3. Put the 3tbsp of olive oil into a roasting tin and add the butternut squash and the apples to the tin and roast in the oven until the squash is tender, about 30 – 40 minutes.

4. When the squash and apples are soft, remove the apple pulp from its skin and puree both with a stick blender or liquidiser, season to taste.  The consistency should be similar to mashed potato.

The Millbank Farm Parkland Venison should be served slightly pink to be enjoyed at its best.  The flavour of the meat is excellent and goes really well with the sharp heat of the mustard and creme fraiche sauce and the sweetness of the butternut squash puree and cider.

If you would like to try some Millbank Farm Parkland Venison you can buy it from the
online farm shop  or take part in the giveaway below for a chance to win a taster pack for two people containing 2 rump steaks, 2 vension burgers and a ring of venison sausage.  Details of what you need to do are in the Rafflecopter widget with opportunities for bonus entries.   Please remember to read the terms and conditions.

Barbeque Pack

a Rafflecopter giveaway


  1. Leave a Reply

    belleau kitchen
    October 29, 2012

    gorgeous cooking anything in cider but this looks divine… I made a venison lasagne once and it was mighty fine, probably make that again!… lovely post and fab give away, thank you x

  2. Leave a Reply

    Mark Willis
    October 29, 2012

    Venison Stroganoff is my choice! Strips of venison cut very fine and cooked very briefly. Served with buttered taglietelle and green salad…

  3. Leave a Reply

    October 29, 2012

    I made vennison steaks with a port and juniper jus the other day. I'd be very tempted to make that again. However I think I'd actually go for pairing it with chestnuts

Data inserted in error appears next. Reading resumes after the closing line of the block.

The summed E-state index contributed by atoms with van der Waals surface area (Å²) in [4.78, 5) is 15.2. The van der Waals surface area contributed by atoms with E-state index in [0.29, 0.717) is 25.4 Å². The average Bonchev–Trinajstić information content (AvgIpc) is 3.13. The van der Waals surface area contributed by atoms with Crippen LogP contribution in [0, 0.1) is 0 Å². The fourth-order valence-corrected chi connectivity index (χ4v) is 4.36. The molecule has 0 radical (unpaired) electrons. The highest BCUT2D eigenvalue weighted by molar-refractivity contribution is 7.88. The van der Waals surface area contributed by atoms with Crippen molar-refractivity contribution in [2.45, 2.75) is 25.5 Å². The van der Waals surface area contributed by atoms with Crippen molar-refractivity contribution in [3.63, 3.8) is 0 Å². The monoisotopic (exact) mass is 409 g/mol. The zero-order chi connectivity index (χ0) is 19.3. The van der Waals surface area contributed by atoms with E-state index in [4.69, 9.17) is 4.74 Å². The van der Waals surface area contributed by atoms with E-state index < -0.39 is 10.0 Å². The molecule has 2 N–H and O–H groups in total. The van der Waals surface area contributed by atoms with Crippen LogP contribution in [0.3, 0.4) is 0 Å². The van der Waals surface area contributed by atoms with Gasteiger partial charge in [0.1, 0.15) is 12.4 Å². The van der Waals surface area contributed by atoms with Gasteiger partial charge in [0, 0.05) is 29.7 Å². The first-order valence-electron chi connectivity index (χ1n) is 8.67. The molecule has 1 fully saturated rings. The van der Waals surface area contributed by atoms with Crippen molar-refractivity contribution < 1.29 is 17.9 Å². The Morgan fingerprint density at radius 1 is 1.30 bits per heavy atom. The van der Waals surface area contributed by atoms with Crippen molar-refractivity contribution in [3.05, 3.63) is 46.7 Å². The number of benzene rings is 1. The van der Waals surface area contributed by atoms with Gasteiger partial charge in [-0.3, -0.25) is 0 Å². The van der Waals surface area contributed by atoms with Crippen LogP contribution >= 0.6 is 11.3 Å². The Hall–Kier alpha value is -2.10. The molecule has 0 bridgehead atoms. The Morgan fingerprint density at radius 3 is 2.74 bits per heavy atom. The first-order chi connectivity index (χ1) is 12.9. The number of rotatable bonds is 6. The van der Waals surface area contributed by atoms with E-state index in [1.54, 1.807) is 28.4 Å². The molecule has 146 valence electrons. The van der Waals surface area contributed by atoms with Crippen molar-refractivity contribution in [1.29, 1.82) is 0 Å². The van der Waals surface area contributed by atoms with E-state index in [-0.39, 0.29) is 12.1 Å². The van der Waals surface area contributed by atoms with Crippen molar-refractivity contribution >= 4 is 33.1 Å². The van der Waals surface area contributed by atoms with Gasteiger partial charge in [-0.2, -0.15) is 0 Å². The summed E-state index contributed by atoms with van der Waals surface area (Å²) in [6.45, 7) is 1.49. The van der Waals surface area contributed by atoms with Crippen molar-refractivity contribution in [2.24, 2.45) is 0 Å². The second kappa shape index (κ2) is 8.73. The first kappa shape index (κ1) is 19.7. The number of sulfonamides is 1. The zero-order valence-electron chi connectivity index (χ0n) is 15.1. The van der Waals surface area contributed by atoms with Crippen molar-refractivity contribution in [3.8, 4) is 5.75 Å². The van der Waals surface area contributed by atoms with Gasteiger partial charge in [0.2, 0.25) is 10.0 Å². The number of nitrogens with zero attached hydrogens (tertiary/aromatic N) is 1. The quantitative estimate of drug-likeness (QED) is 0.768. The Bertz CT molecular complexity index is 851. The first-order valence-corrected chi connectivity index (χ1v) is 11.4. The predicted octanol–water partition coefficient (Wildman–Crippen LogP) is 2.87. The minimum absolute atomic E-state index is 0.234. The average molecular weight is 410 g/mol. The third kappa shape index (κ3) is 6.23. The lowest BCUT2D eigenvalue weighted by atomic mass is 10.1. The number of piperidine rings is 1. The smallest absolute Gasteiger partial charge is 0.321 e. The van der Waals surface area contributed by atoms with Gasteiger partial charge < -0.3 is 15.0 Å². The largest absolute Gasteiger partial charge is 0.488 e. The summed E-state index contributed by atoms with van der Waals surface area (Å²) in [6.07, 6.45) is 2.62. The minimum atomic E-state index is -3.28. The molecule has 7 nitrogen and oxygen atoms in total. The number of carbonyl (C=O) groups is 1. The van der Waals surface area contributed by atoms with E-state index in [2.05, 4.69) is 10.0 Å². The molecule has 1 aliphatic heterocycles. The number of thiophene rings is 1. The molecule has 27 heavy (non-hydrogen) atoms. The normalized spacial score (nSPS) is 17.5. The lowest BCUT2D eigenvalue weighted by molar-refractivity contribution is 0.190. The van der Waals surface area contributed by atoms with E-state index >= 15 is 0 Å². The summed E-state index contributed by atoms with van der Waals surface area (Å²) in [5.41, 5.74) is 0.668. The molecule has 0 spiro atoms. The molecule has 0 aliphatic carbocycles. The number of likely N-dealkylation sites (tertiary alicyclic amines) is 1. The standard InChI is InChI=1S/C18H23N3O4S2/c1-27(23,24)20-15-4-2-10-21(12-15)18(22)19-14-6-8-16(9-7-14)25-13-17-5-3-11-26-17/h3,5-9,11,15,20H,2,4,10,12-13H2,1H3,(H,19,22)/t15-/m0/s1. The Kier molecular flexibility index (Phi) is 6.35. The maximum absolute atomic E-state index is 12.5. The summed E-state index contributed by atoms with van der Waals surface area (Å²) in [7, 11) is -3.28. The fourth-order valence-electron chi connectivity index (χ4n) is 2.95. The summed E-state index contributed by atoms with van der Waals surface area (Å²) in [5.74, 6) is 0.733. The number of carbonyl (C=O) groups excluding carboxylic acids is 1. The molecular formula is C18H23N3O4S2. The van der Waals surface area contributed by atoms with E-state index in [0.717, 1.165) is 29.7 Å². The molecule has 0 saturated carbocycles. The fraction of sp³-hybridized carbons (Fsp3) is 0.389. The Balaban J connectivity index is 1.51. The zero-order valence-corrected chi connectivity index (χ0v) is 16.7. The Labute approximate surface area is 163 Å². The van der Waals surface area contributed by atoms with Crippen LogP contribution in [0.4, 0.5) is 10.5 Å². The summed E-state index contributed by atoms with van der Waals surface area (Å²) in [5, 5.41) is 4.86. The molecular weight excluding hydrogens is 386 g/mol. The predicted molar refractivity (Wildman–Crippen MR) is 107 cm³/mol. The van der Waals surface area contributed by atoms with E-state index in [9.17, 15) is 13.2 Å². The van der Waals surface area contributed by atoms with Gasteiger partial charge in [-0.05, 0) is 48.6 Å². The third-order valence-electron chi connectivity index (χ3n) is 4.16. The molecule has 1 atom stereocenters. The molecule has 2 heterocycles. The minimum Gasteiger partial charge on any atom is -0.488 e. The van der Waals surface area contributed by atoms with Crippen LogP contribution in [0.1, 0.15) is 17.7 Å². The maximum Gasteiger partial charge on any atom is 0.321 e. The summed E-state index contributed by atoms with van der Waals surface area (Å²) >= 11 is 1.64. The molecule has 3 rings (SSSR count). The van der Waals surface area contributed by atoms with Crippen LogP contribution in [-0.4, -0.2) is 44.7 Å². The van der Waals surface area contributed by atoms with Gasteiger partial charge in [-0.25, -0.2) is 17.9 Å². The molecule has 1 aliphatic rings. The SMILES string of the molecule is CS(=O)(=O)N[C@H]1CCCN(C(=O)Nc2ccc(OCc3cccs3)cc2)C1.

4. Leave a Reply

    fiona maclean
    October 29, 2012

    I love venison! Had a venison haunch today (but at a restaurant) and I generally serve it if I am cooking for christmas.

    I like marinading in red wine, rosemary and juniper, then roasting and serving with the sauce separately. And I love venison carpaccio too

  5. Leave a Reply

    October 29, 2012

    I think I would make a stroganoff with the venison adding some mushrooms as well.

  6. Leave a Reply

    October 30, 2012

    I have never tried Venison before…So think Venison and ale pie sounds lovely….

  7. Leave a Reply

    Tracy K Nixon
    October 30, 2012

    I would make Texas Venison – It is similar to Carne Guisada, and goes well as a main course or a filling in a tortilla. The venison comes out moist and tender in a slow cooker!

  8. Leave a Reply

    Carl Taylor
    October 30, 2012

    I would make a Venison Casolet (Like a casarole, but thicker and more unctuous)

  9. Leave a Reply

    October 30, 2012

    roast venison in a red wine sauce

  10. Leave a Reply

    Nicci ~bubbaloves reviews /blog
    October 30, 2012

    Ive actually never had venison before but always wanted to try it , I would make a venison casserole. perfect for cold nights and easy to do @chanson2010 on twitter

  11. Leave a Reply

    October 30, 2012

    I would probably just try and roast it in the oven.

  12. Leave a Reply

    Jane Willis
    October 30, 2012

    I'd braise the venison steaks with a splash of sloe gin – love the combination of venison and juniper, and the sloes would give it an Autumn touch

  13. Leave a Reply

    October 30, 2012

    I love venison. I'd like to do a lovely venison steak with a madeira and mushroom sauce.

  14. Leave a Reply

    October 30, 2012

    the cider recipe looks great

  15. Leave a Reply

    October 30, 2012

    Not sure what to call it, but I think I'd use the venison with puy lentils, soe red onions and peppers, and stock & red wine. Sounds tasty served with crusty bread 😀

  16. Leave a Reply

    October 30, 2012

    I am a SUCKER for venison sausages 🙂 so I think I'd have a go at making my own 😀

  17. Leave a Reply

    Sean Brady
    October 30, 2012

    Venison sausages with mash, onions and peas.

  18. Leave a Reply

    Jayne Wilson
    October 30, 2012

    I would make a lovel venison casserole

  19. Leave a Reply

    October 30, 2012

    A casserole with lots of mushrooms, I think.

    Hazel Rea – @beachrambler

  20. Leave a Reply

    October 30, 2012

    I have never cooked venison so I would try your recipe of cider and mustard sauce.

  21. Leave a Reply

    October 31, 2012

    I'd cook a lovely venison bourguignonn. It is really a perfect meat for matching with wine!